Forum for Science, Industry and Business

Sponsored by:     3M 
Search our Site:

 

O.R. study faults reliance on click-through rates to assess banner ads

01.07.2002


Viewing of internet ads does lead to future sales

Contrary to popular e-wisdom, measuring Internet banner ads only by the number of times that viewers click through is faulty, according to a paper presented today at a conference of the Institute for Operations Research and the Management Sciences (INFORMS®).

The paper contends that the more often consumers see online banner ads, the more likely they are to make a purchase, even if they don’t click through immediately to the advertiser’s internet storefront. The evidence also suggests that banner advertising may be a useful tactic for managing relationships with repeat-customers.



"We are finding strong evidence of exposure effects," explains the University of Chicago’s Jean-Pierre Dubé, one of the authors. "In other words, even if a consumer does not click through on the banner, they still see it and, thus, there is an impression.

"For existing repeat-consumers, we find the time between visits to a site and purchasing to be affected by the accumulated impressions, even if there is no direct click-through. We also find that accumulated impressions increase the total expenditure at the time of purchase. Moreover, these impressions have lasting effects on consumers. Interestingly, we also find that inter-purchase times are lower if consumers are exposed to the firm’s advertising on many different websites."

The research adds to the controversy over the rewards of advertising on the Internet. Companies concerned about the value of advertising online have sought more concrete ways of determining the ability of online ads to spur sales. Although click-through rates don’t measure actual purchases, they have been viewed as a useful indicator of customer interest. The new study brings the discussion back to the question of whether latent effects of online advertising are significant and measurable.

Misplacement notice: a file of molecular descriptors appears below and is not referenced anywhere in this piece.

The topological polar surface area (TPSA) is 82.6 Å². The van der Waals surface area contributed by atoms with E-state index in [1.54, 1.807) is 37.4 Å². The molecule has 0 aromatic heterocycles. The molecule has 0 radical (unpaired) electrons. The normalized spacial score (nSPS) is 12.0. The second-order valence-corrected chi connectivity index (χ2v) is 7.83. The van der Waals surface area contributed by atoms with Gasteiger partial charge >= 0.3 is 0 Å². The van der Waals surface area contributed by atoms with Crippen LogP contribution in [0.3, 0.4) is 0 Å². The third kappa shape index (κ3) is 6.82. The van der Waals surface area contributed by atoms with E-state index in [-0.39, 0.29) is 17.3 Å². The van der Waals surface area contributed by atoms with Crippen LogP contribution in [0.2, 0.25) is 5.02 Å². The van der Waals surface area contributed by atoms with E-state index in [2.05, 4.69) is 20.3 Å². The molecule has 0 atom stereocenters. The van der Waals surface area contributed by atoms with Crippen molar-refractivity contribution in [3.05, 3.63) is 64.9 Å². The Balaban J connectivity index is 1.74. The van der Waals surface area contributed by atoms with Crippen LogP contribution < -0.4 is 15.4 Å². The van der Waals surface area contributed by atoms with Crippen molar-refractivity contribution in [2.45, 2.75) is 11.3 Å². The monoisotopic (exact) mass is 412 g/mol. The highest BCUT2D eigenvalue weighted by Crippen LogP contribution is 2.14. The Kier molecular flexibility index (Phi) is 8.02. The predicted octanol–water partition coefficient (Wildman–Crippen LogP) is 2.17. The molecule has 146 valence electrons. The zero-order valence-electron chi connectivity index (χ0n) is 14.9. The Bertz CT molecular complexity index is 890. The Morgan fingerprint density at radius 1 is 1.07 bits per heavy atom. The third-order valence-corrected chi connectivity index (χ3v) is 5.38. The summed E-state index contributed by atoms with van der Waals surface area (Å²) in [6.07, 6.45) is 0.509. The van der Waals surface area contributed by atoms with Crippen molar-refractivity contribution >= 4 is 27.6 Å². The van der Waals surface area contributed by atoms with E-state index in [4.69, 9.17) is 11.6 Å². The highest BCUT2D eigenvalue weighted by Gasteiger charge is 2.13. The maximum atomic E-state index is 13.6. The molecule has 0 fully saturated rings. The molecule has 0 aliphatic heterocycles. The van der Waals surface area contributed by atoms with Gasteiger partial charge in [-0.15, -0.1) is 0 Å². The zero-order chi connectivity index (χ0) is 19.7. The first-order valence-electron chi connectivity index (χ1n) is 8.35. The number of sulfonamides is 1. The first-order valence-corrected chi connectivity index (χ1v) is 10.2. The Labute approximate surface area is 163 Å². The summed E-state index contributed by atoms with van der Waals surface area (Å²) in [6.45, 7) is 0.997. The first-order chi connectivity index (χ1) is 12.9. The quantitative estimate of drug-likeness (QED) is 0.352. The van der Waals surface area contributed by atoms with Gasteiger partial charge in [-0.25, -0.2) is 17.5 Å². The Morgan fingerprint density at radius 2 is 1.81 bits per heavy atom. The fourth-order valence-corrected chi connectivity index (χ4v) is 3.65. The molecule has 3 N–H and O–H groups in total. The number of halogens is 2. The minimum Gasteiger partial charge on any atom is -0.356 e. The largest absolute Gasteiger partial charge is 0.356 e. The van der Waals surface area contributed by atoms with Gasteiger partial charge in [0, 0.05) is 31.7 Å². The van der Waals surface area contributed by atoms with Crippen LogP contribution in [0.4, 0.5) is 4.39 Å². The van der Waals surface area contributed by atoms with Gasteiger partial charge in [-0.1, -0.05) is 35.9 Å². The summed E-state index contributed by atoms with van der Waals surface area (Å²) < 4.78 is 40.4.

The paper, "The Effects of Banner Advertising on Consumer Inter-Purchase Times and Expenditures in Digital Environments," is by Dr. Dubé, Puneet Manchanda, Khim Yong Goh, and Pradeep K. Chintagunta of the University of Chicago Graduate School of Business. It is being delivered today at the 2002 Marketing Science Conference, sponsored by the INFORMS College on Marketing. The conference is running from June 27-30 at the University of Alberta.

Data

The data come from an anonymous Internet-only firm engaged in selling healthcare and beauty products, as well as non-prescription drugs, to consumers. The data span a period of three months during the third quarter of 2000. The data are available at the individual cookie level. The data are unique in that they survey individual-level stimulus (advertising) and response (purchase amount).

The data are contained in three databases. One database comprises the on-line advertisement banner exposure and click-through response originating from promotional campaigns that were run on websites such as Yahoo!, AOL, Women.com, iVillage.com, Healthcentral.com, and E*Trade. A second database contains the date and time of the purchase transaction for each unique cookie identifier. The third database consist of the total dollar value of the transaction and a key that links these values with the cookie identifier in the first database.

Analyzing online repeat customers

The paper focuses on repeat visit and purchase behavior of consumers at a website. Among the authors’ findings are:

• Click-through is a poor measure of advertising effectiveness because it accounts for a very small proportion of overall purchases.

• Examining the effects of advertising on consumers, the authors find that the time since last exposure and the number of creatives have a much larger effect on purchase timing relative to the number of exposures.

This result has implications for advertising copy and ad timing. In terms of copy, the authors conclude that exposing the same consumer to several unrelated creatives may be less beneficial than a single creative.

In terms of timing, they speculate that it may be more beneficial to expose consumers to a series of evenly spaced ads relative to massed exposures. Since there is a strong same-day purchase effect given exposure, the authors suggest that advertisers use banner ads to smooth out sales and run special promotions.

• Findings about when shoppers make an online purchase imply that managers should ensure that once consumers reach the site their shopping baskets are as large as possible in dollar terms. Thus, the authors suggest, for example, following the lead of Internet marketers who offer "point of checkout" promotions to increase basket expenditures.